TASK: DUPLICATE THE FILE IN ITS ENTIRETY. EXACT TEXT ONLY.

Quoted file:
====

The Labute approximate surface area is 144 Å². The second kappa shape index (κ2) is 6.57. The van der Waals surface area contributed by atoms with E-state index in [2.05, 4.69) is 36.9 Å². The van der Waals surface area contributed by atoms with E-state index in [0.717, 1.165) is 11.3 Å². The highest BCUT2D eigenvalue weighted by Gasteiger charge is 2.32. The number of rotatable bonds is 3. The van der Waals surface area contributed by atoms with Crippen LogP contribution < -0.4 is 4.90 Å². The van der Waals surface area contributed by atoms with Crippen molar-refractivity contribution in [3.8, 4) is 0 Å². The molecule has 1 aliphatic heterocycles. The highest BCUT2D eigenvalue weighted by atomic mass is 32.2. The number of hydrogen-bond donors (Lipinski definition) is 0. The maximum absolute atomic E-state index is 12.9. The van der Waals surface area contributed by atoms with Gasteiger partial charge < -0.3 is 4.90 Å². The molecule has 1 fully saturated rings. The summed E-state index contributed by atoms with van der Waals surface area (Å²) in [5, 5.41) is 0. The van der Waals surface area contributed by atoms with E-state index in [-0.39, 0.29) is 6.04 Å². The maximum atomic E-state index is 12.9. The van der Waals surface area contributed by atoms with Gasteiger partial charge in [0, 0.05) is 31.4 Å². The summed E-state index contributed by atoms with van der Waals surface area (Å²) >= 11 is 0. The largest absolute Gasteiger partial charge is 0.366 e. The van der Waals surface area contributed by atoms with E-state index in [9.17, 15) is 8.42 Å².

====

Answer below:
The Labute approximate surface area is 144 Å². The second kappa shape index (κ2) is 6.57. The van der Waals surface area contributed by atoms with E-state index in [2.05, 4.69) is 36.9 Å². The van der Waals surface area contributed by atoms with E-state index in [0.717, 1.165) is 11.3 Å². The highest BCUT2D eigenvalue weighted by Gasteiger charge is 2.32. The number of rotatable bonds is 3. The van der Waals surface area contributed by atoms with Crippen LogP contribution < -0.4 is 4.90 Å². The van der Waals surface area contributed by atoms with Crippen molar-refractivity contribution in [3.8, 4) is 0 Å². The molecule has 1 aliphatic heterocycles. The highest BCUT2D eigenvalue weighted by atomic mass is 32.2. The number of hydrogen-bond donors (Lipinski definition) is 0. The maximum absolute atomic E-state index is 12.9. The van der Waals surface area contributed by atoms with Gasteiger partial charge < -0.3 is 4.90 Å². The molecule has 1 fully saturated rings. The summed E-state index contributed by atoms with van der Waals surface area (Å²) in [5, 5.41) is 0. The van der Waals surface area contributed by atoms with E-state index in [-0.39, 0.29) is 6.04 Å². The maximum atomic E-state index is 12.9. The van der Waals surface area contributed by atoms with Gasteiger partial charge in [0, 0.05) is 31.4 Å². The summed E-state index contributed by atoms with van der Waals surface area (Å²) >= 11 is 0. The largest absolute Gasteiger partial charge is 0.366 e. The van der Waals surface area contributed by atoms with E-state index in [9.17, 15) is 8.42 Å².